It's a choice that a lot of people may have to make. One of them is the heir apparent in a democracy, itself a contradiction in terms. The other radiates charm and capability in a way that remind people of her grandmother. Neither has been tested yet. Only one of them is in active politics. And yet, sooner than we imagine, they could be the subject of a choice that will ensure only one of them makes it to the top.
They come from the first family of Indian politics, with a lineage that includes names like Jawaharlal Nehru, Indira Gandhi and Rajiv Gandhi. They inherit a long and chequered legacy of power, personality and even death (having lost both their father and their grandmother to assassination). They are the most sought-after political faces by the media. And also the most elusive. Together, they are engaged, along with their party, in a pitched battle to regain Uttar Pradesh in the ongoing Assembly elections.
They are siblings too. A comparison, therefore, between Rahul Gandhi and his younger sister Priyanka Gandhi Vadra is inevitable. It therefore becomes necessary to factor in a discussion that is already going on, albeit in the various vernaculars of Uttar Pradesh and other parts of the country. The big question being asked is: who among the two siblings is destined to be more successful politically? In fact, the bigger question that can't be ruled out in the existing situation is: if you had to choose, which of them would you want to see as the leader of the nation?
Let's imagine a scenario. Let's assume Rahul, the Congress heir-apparent and its 'chosen one', fails in UP, as he has in Bihar, Tamil Nadu and West Bengal, to name a few prominent and recent debacles. What if all the plans and positions of Congress regarding making Rahul the Prime Minister of the nation don't work in 2014? What if the Congress realises its fortunes are safer in the hands of Priyanka Gandhi? What if there is a clamour within the party to elevate Priyanka to a more responsible and powerful position? In any case, by her uncanny resemblance to her grandmother Indira Gandhi, she does inherit the mystical aura that the former Prime Minister displayed. Who knows what that resemblance and aura might do in future?
Whom will you choose in a situation where - in a tragic show of political rivalry among India's best-known siblings - the choice is narrowed down between the two? Rahul and Priyanka may belong to the same illustrious progeny and might share the most recognisable surname in India. Yet when it comes to their styles, they represent two distinct schools of political behaviour. (There are many who wonder when is Priyanka Gandhi going to join politics. I think it can easily be argued she already has. That she chooses to 'come out' as and when she wants is irrelevant as long as the ordinary voters identify with her).
Please resist throwing that clichéd 'dynasty worship' barb around. You can also keep the familiar 'fair skin' fixation critique to yourself. The fact is Priyanka is leagues ahead of elder brother Rahul as far as political acumen, charisma and appeal is concerned. And her gender has little to do with it.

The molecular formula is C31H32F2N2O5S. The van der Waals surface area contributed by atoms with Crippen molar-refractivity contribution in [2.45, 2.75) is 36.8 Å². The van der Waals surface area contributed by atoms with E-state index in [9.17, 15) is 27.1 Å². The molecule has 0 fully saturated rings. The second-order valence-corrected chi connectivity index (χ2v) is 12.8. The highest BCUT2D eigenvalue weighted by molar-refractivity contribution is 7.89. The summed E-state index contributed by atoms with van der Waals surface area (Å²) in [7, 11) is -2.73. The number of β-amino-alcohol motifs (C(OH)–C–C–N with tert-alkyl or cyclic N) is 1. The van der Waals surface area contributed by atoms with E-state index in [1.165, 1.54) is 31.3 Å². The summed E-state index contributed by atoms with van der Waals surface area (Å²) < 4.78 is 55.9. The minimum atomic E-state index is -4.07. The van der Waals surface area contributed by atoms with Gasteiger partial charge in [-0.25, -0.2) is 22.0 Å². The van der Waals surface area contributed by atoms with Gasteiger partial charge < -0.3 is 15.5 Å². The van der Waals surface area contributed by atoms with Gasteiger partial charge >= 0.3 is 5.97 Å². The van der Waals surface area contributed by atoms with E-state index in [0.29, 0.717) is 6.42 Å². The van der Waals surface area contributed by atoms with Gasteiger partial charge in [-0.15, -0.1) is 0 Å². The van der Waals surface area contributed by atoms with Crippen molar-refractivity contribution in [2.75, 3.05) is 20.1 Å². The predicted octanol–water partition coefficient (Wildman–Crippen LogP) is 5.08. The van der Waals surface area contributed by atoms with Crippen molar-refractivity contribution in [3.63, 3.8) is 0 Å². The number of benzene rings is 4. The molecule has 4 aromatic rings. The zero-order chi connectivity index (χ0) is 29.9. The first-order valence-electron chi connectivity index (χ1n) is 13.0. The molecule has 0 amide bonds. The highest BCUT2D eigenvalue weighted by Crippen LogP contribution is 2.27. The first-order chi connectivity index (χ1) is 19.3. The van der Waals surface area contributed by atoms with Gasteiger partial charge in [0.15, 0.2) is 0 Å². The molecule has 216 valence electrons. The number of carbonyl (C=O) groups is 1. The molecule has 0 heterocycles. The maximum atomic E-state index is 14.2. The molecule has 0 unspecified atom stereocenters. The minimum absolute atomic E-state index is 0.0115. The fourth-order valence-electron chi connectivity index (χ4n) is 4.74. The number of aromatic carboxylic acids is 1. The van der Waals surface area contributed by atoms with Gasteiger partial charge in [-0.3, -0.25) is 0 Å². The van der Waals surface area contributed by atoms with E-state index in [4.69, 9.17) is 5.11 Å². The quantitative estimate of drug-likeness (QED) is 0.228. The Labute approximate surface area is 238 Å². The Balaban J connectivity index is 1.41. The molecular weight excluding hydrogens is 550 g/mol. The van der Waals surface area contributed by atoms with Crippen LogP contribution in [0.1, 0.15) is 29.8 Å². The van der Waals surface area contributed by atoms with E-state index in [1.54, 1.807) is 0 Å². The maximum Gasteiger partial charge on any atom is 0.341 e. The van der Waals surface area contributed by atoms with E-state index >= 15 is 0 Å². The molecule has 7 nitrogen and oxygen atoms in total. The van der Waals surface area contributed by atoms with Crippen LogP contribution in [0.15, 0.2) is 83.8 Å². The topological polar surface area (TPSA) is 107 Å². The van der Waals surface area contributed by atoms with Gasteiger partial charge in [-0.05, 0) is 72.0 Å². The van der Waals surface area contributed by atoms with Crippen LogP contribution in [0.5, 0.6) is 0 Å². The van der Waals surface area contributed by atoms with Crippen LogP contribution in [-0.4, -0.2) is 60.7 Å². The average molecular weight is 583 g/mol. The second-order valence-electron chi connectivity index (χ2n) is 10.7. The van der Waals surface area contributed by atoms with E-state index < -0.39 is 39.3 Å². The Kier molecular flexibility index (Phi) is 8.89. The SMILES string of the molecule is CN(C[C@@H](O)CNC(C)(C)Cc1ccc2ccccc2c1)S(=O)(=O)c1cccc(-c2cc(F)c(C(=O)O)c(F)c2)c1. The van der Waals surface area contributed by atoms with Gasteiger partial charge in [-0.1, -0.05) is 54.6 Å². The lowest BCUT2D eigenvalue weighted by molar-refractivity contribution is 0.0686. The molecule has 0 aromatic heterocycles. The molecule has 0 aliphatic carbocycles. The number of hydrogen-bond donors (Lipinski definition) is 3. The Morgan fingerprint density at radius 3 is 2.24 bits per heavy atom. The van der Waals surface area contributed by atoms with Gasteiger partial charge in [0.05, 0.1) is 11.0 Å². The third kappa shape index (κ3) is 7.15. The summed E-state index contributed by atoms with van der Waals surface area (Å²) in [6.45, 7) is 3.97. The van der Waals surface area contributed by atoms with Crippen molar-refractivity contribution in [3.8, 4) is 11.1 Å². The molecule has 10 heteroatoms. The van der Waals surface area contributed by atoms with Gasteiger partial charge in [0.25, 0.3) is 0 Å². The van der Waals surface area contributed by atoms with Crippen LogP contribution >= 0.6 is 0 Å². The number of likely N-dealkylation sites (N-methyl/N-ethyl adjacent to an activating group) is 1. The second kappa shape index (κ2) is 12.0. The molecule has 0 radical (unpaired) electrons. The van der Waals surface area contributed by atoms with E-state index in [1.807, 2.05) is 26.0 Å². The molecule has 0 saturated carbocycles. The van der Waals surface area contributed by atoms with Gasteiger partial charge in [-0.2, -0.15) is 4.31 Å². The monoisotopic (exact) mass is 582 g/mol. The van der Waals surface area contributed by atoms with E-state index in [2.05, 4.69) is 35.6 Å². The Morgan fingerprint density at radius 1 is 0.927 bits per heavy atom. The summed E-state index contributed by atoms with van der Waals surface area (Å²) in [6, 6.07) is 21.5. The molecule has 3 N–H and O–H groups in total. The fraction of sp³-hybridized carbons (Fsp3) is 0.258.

Rahul may have everything at stake in the ongoing elections. Yet his style is almost always about restraint and distance. While politics is all about passionate demagogy, Rahul comes across as an awkward and incoherent speaker - uncomfortable with words and in body language. This is not to suggest politics is all about fiery speeches. But Rahul looks guarded. He does make the efforts to blend in with his bearded look and folded sleeves, yet he looks cautious. Caution doesn't go well in politics and can easily be detected. If you don't put much at stake, you won't go very far. Rahul, by refusing to assume complete leadership of the party in UP to the extent of not even claiming to be a Chief Ministerial aspirant, must have disappointed a large part of his voters.
Priyanka, on the other hand, as has been evident during her various campaigns in UP and outside, is a natural at charming her listeners and followers. She takes to people like a fish does to water. She is at ease, confident and extremely articulate. Her effortless connection with her constituency (in broader terms) is a far cry from her brother's almost desperate reaching out. Agreed, Rahul is as big a draw as Priyanka is. But there is a crucial difference. While Rahul needs the support of a structured backdrop as well as his accompanying retinue to make an impact, Priyanka can hold on her own even in unstructured situations without a dais or audience.
Politics unfortunately is a victim of the tyranny of charm, charisma and character. Some have argued Rahul's subdued style does not mean he is a bad leader. But politics is also about perception. There is a large section of Indians not exactly wrong in perceiving Rahul to be weak, indecisive and incoherent. Priyanka, it seems, is well aware of how perception creates leaders. By winning over her followers, and even detractors, it is as if she is poking fun at the popular desire to see her in politics. The truth is: she already is.
It may be only a matter of time before the Congress looks up to Priyanka Gandhi Vadra for its redemption. There may be a situation where her cameos during elections may not work. That she may be seen more often in one of the more hallowed chambers of 24, Akbar Road - even before 2014 - can't be ruled out. Rahul, Sonia and the rest of the Congress perhaps already know it.